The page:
Neither teachers nor students are required to be vaccinated during the two-month pilot run.
President Rodrigo Duterte has approved the resumption of face-to-face classes in at most 120 public and private schools located in areas deemed low risk for COVID-19, the education minister disclosed on Monday.
According to Rappler, the pilot run, whose start date is yet to be determined, will include 20 private schools and “a maximum of 100 public schools in areas categorized as minimal risk” and that have “passed the readiness assessment” jointly set forth and executed by the Department of Education (DepEd) and the Department of Health (DOH).
Only a set number of students across different grade levels will be allowed to physically return to classrooms. 12 learners in the kindergarten level, 16 learners from Grades 1 to 3, and 20 learners taking up technical vocational programs in senior high schools will be participating in the pilot run.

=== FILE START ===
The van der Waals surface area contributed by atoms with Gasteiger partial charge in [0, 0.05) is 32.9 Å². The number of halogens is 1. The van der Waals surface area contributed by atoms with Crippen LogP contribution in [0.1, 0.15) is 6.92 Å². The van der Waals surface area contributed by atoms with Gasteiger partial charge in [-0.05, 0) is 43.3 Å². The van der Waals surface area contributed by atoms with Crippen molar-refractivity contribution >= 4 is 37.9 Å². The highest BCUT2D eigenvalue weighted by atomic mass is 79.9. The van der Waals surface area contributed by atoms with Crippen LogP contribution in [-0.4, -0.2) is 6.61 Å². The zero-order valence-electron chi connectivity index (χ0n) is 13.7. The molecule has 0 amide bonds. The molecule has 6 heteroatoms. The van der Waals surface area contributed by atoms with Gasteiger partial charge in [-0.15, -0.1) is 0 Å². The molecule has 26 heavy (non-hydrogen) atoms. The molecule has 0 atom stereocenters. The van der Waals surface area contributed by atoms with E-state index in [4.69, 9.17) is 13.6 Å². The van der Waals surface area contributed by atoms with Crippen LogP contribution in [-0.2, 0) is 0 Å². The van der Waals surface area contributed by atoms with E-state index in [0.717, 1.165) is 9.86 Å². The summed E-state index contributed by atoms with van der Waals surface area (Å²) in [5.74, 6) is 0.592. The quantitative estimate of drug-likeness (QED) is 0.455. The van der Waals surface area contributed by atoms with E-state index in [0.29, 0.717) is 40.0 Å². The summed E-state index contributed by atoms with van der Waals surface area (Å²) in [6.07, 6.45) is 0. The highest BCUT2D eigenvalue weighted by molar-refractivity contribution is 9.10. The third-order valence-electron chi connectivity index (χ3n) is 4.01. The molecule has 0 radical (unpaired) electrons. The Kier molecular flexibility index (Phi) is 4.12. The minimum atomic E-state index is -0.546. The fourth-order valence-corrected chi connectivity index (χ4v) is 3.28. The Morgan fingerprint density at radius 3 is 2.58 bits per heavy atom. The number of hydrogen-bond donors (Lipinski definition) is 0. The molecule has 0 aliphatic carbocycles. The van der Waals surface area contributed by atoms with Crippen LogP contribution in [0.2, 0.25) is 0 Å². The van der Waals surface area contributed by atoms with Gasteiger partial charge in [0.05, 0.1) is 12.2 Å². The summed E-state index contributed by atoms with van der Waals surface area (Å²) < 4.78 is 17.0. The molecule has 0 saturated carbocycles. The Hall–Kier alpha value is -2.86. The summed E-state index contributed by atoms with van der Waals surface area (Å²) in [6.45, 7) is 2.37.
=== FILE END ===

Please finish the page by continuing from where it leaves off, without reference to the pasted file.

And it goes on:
Students in the kindergarten level up to the third grade will only have 3 hours of learning at maximum, while senior high school students will at most have 4 hours. Beyond these, blended learning is expected to continue.
Presidential Spokesperson Harry Roque also said during Monday’s press briefing that limited face-to-face classes will commence in these schools for only half a day, every other week.
The initial phase will be monitored for two months and will start once DepEd receives the President’s signal. The final list of schools joining the pilot run, however, hasn’t yet been publicized.
“The pilot run of limited face-to-face classes is a shared responsibility of the DepEd, Department of Health, with the approval of IATF, and the local government units themselves and the parents,” Education Secretary Leonor Briones said.
Briones also said that teachers aged 65 and below and those who do not have co-morbidities can join the pilot run regardless of whether they have been vaccinated or not.
Prior to the president’s say-so, the Philippines was one of 17 nations where schools have been shuttered for the entirety of the pandemic, per UNICEF’s report. It also joined Venezuela as the last two countries in the world that have yet to reopen schools since the pandemic struck in March 2020.